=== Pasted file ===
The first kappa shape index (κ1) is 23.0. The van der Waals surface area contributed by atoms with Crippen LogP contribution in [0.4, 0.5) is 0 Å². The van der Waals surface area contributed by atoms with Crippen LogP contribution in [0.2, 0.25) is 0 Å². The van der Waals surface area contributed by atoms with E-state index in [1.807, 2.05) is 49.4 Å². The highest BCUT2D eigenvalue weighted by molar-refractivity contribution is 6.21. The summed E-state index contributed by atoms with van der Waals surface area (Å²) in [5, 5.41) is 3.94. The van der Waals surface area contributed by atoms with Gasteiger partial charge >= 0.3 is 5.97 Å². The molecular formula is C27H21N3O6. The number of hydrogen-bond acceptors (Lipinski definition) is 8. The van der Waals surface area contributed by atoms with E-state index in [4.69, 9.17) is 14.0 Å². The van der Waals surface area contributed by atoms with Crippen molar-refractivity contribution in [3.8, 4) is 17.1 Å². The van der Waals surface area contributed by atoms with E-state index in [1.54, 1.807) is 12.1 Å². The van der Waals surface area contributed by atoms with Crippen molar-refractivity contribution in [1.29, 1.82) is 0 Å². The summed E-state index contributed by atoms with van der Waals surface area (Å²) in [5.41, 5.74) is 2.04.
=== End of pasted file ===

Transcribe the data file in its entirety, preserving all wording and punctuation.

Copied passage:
The first kappa shape index (κ1) is 23.0. The van der Waals surface area contributed by atoms with Crippen LogP contribution in [0.4, 0.5) is 0 Å². The van der Waals surface area contributed by atoms with Crippen LogP contribution in [0.2, 0.25) is 0 Å². The van der Waals surface area contributed by atoms with E-state index in [1.807, 2.05) is 49.4 Å². The highest BCUT2D eigenvalue weighted by molar-refractivity contribution is 6.21. The summed E-state index contributed by atoms with van der Waals surface area (Å²) in [5, 5.41) is 3.94. The van der Waals surface area contributed by atoms with Gasteiger partial charge >= 0.3 is 5.97 Å². The molecular formula is C27H21N3O6. The number of hydrogen-bond acceptors (Lipinski definition) is 8. The van der Waals surface area contributed by atoms with E-state index in [4.69, 9.17) is 14.0 Å². The van der Waals surface area contributed by atoms with Crippen molar-refractivity contribution in [3.8, 4) is 17.1 Å². The van der Waals surface area contributed by atoms with E-state index in [1.54, 1.807) is 12.1 Å². The van der Waals surface area contributed by atoms with Crippen molar-refractivity contribution in [1.29, 1.82) is 0 Å². The summed E-state index contributed by atoms with van der Waals surface area (Å²) in [5.41, 5.74) is 2.04.